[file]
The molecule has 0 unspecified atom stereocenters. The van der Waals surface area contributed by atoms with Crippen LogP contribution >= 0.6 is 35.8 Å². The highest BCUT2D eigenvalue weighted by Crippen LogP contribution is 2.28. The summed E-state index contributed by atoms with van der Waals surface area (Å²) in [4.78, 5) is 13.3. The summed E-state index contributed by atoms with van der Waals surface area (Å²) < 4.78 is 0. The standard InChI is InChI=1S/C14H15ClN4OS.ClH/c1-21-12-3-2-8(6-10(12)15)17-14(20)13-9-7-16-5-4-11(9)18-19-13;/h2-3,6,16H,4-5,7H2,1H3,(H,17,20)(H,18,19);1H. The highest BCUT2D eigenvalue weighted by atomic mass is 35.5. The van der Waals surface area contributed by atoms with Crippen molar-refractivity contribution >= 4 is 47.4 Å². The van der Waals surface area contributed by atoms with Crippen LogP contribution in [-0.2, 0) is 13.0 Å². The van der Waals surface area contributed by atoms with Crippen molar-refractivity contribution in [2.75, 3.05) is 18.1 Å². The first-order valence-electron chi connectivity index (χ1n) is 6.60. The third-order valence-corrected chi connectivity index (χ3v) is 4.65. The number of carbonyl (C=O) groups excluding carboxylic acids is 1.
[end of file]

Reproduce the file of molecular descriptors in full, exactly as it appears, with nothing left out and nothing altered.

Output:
The molecule has 0 unspecified atom stereocenters. The van der Waals surface area contributed by atoms with Crippen LogP contribution >= 0.6 is 35.8 Å². The highest BCUT2D eigenvalue weighted by Crippen LogP contribution is 2.28. The summed E-state index contributed by atoms with van der Waals surface area (Å²) in [4.78, 5) is 13.3. The summed E-state index contributed by atoms with van der Waals surface area (Å²) < 4.78 is 0. The standard InChI is InChI=1S/C14H15ClN4OS.ClH/c1-21-12-3-2-8(6-10(12)15)17-14(20)13-9-7-16-5-4-11(9)18-19-13;/h2-3,6,16H,4-5,7H2,1H3,(H,17,20)(H,18,19);1H. The highest BCUT2D eigenvalue weighted by atomic mass is 35.5. The van der Waals surface area contributed by atoms with Crippen molar-refractivity contribution >= 4 is 47.4 Å². The van der Waals surface area contributed by atoms with Crippen LogP contribution in [-0.2, 0) is 13.0 Å². The van der Waals surface area contributed by atoms with Crippen molar-refractivity contribution in [2.75, 3.05) is 18.1 Å². The first-order valence-electron chi connectivity index (χ1n) is 6.60. The third-order valence-corrected chi connectivity index (χ3v) is 4.65. The number of carbonyl (C=O) groups excluding carboxylic acids is 1.